In the Book of Esther, why are certain letters in the names of Haman's sons written so much smaller than the others and why are some letters in the text (such as a tav towards the end of the book) larger than the others?
Dear Dr. Michael Willen,
In Megillat Esther, and elsewhere in the Torah, you find several places where a letter is written slightly larger or slightly smaller than the other letters. This is an ancient tradition, and the reason for each instance isn't always explained.
The particular ones you mentioned (Esther 9:7,9) aren't explained in any classical sources. Recently, however, it has been discovered that these letters, which occur in the section describing the hanging deaths of Haman's ten sons, may contain an uncanny hint to the Nuremberg trials in which ten Nazis were tried and hung for their anti-Semitic crimes, as follows:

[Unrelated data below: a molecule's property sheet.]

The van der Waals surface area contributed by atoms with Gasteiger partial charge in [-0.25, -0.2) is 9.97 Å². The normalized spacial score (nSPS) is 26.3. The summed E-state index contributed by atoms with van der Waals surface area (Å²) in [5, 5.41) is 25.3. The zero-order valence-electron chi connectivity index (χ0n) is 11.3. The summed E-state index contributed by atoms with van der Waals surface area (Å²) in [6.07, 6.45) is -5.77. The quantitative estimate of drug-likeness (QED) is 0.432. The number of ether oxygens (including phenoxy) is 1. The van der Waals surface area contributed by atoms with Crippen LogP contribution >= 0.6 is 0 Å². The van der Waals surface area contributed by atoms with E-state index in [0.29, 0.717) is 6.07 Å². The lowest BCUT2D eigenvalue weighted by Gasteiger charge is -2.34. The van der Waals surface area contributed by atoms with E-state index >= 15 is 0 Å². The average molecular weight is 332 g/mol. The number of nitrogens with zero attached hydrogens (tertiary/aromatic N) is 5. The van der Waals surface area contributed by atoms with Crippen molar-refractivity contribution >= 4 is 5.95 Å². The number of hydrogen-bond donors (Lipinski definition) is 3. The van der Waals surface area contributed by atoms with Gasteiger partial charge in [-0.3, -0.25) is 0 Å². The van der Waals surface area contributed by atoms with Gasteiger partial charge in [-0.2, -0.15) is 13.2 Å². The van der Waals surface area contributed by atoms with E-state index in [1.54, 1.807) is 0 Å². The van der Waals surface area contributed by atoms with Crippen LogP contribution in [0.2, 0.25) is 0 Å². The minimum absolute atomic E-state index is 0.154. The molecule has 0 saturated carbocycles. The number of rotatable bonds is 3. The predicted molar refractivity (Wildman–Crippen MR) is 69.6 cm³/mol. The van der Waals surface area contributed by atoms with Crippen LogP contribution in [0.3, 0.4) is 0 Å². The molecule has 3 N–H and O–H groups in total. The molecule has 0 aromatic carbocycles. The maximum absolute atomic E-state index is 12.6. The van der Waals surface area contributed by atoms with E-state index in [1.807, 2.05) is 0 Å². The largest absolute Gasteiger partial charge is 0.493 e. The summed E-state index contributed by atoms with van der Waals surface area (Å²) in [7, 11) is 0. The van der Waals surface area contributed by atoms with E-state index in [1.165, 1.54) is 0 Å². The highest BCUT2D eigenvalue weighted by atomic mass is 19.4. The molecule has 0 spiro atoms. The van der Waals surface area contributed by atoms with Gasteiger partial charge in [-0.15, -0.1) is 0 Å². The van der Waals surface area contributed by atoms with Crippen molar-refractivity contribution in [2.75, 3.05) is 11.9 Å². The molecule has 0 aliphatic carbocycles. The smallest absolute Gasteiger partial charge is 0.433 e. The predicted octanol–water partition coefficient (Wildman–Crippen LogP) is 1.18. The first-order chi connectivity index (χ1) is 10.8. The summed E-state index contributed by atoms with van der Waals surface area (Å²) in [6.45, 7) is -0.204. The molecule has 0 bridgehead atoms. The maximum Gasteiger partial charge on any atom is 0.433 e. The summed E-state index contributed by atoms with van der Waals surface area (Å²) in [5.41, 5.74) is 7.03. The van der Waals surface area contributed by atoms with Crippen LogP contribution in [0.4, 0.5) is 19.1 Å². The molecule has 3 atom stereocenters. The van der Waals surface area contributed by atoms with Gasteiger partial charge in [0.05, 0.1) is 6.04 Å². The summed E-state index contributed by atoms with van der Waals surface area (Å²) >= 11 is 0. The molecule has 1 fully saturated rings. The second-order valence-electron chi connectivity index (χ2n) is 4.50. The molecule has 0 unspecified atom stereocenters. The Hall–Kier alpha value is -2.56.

As you may know, the Jewish calendar year is represented by Hebrew letters. The small letters in the names of Haman's ten sons are: "tav" "shin" "zain." The large letter is "vav." These letters represent the year 707 ("tav shin zain" equal 707) of the sixth millennium (represented by the large "vav" which equals 6). Thus you have the Jewish date 5707, or 1946 by the civil calendar. On the first of October, 1946 - 6 Tishrei 5707 on the Jewish calendar - the Nuremberg Military Tribunal tried ten Nazis and sentenced them to death by hanging for their modern "Hamanism." One of them, the notorious Julius Streiker, even cried "Purim-Fest 1946" as his cryptic last words.
- The Jewish Observer," March 1986, pp. 56-57